Rosa Quintana, head of the Secretariat of Marine Affairs of Galicia. (Photo: Ana Varela/Xunta)
Galicia intends to prevent tons of non-caught fish quotas from remaining in the EU
Thursday, March 30, 2017, 22:30 (GMT + 9)
The head of the Council of Marine Affairs of Galicia, Rosa Quintana, in Vigo advocated for continuing working in the European Union (EU) to avoid non-caught remaining quotas by the Member States, as it was the case in the period 2008-2014.
In those years, more than one million tons were left unconsumed, according to the data that the Xunta gathered and that were made public by ARVI. This amount of species that was not caught would have an estimated economic value on the market of EUR 1.8 billion.
Quintana made the remarks Tuesday, as part of her speech at the breakfast-colloquium on the Galician fishing maritime sector, organized by the Entrepreneurship Circle of Vigo.
There she explained that the Xunta will continue to seek solid arguments with the sector to alleviate the negative effects that the principle of relative stability has on the Galician fleet. In this sense, she stressed the importance of carrying out "valid Galician good practices" in the fishing field as a key challenge that may open the door to review the principle of relative stability within the framework of the Brexit negotiation.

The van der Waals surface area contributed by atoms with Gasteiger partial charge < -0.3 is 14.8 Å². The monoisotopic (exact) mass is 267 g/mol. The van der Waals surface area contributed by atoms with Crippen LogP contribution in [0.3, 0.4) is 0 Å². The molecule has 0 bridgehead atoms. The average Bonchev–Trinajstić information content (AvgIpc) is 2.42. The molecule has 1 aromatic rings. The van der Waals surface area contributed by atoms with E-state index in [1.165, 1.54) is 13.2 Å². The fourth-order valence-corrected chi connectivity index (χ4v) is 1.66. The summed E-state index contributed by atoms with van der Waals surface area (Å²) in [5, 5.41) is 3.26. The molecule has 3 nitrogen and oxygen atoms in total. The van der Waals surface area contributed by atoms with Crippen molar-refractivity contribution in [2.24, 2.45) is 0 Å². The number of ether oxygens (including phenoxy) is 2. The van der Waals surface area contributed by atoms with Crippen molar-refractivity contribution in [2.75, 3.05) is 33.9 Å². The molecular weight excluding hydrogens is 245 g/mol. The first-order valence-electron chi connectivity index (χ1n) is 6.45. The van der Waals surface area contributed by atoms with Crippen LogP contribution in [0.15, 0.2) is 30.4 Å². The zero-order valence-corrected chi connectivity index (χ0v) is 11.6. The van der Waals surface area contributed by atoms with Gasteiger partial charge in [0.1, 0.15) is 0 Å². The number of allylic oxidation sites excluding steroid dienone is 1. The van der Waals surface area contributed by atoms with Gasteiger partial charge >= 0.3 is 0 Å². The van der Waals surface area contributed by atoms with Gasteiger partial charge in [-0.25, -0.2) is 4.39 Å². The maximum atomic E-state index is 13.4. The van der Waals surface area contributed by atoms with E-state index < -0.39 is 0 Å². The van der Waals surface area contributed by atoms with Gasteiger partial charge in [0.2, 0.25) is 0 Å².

On this subject, the Minister recalled the establishment of a working group within the Galician Fisheries Council in order to assess each step that is taking place in the exit process of the United Kingdom from the EU. She also stressed that the Xunta works with the MarInnLeg institute, created in Vigo under the Blue Growth strategy, to get arguments in favour of the Galician fleet given the negotiations in Europe.
On the other hand, Quintana stressed the importance of the deep-sea and great deep-sea fleet of Galicia, which fulfills demanding environmental, socio-labour and economic standards, and emphasized its work in outer waters. In this area, she pointed out that the Xunta will encourage investments by Galician shipowners in third countries to improve their competitiveness.
In this way, she explained that they are looking for financial tools for the renewal of the fleet and the reinforcement of contacts with the countries in which the Galician fleet is based. Thus, she said, the regional government will continue with contacts established with Cape Verde, Namibia and Peru, among other countries.
In this task, she said that it is necessary to make the EU aware of the importance of the presence of fishing companies in third countries and that "the concept of foreign policy in fisheries has to change to adapt it to the current times."
"It is also necessary," she added, "that the EU accept that legal support and support for the renewal of the assets of joint ventures is positive for its economy and that of the countries receiving the investment."